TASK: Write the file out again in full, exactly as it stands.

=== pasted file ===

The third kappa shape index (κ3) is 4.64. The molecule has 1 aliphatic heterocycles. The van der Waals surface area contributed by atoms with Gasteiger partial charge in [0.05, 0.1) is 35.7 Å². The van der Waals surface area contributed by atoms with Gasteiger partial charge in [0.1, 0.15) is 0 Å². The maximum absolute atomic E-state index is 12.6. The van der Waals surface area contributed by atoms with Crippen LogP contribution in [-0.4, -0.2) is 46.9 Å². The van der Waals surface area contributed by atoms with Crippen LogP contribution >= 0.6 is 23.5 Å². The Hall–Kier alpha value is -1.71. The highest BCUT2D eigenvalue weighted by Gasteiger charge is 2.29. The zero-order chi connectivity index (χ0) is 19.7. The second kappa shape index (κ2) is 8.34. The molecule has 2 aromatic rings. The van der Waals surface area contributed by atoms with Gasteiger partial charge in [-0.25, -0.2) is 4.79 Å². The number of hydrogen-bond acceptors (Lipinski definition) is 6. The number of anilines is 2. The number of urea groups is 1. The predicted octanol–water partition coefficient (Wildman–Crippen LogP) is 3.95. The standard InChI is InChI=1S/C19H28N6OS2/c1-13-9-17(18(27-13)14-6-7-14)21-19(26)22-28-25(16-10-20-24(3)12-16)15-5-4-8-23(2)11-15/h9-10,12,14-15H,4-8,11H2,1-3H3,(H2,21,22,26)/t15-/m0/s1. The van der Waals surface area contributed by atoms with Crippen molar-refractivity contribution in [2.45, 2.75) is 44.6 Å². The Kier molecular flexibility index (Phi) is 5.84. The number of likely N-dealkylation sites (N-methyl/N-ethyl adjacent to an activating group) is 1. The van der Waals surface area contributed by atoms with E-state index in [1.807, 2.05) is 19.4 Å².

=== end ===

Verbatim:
The third kappa shape index (κ3) is 4.64. The molecule has 1 aliphatic heterocycles. The van der Waals surface area contributed by atoms with Gasteiger partial charge in [0.05, 0.1) is 35.7 Å². The van der Waals surface area contributed by atoms with Gasteiger partial charge in [0.1, 0.15) is 0 Å². The maximum absolute atomic E-state index is 12.6. The van der Waals surface area contributed by atoms with Crippen LogP contribution in [-0.4, -0.2) is 46.9 Å². The van der Waals surface area contributed by atoms with Crippen LogP contribution >= 0.6 is 23.5 Å². The Hall–Kier alpha value is -1.71. The highest BCUT2D eigenvalue weighted by Gasteiger charge is 2.29. The zero-order chi connectivity index (χ0) is 19.7. The second kappa shape index (κ2) is 8.34. The molecule has 2 aromatic rings. The van der Waals surface area contributed by atoms with Gasteiger partial charge in [-0.25, -0.2) is 4.79 Å². The number of hydrogen-bond acceptors (Lipinski definition) is 6. The number of anilines is 2. The number of urea groups is 1. The predicted octanol–water partition coefficient (Wildman–Crippen LogP) is 3.95. The standard InChI is InChI=1S/C19H28N6OS2/c1-13-9-17(18(27-13)14-6-7-14)21-19(26)22-28-25(16-10-20-24(3)12-16)15-5-4-8-23(2)11-15/h9-10,12,14-15H,4-8,11H2,1-3H3,(H2,21,22,26)/t15-/m0/s1. The van der Waals surface area contributed by atoms with Crippen molar-refractivity contribution in [2.45, 2.75) is 44.6 Å². The Kier molecular flexibility index (Phi) is 5.84. The number of likely N-dealkylation sites (N-methyl/N-ethyl adjacent to an activating group) is 1. The van der Waals surface area contributed by atoms with E-state index in [1.807, 2.05) is 19.4 Å².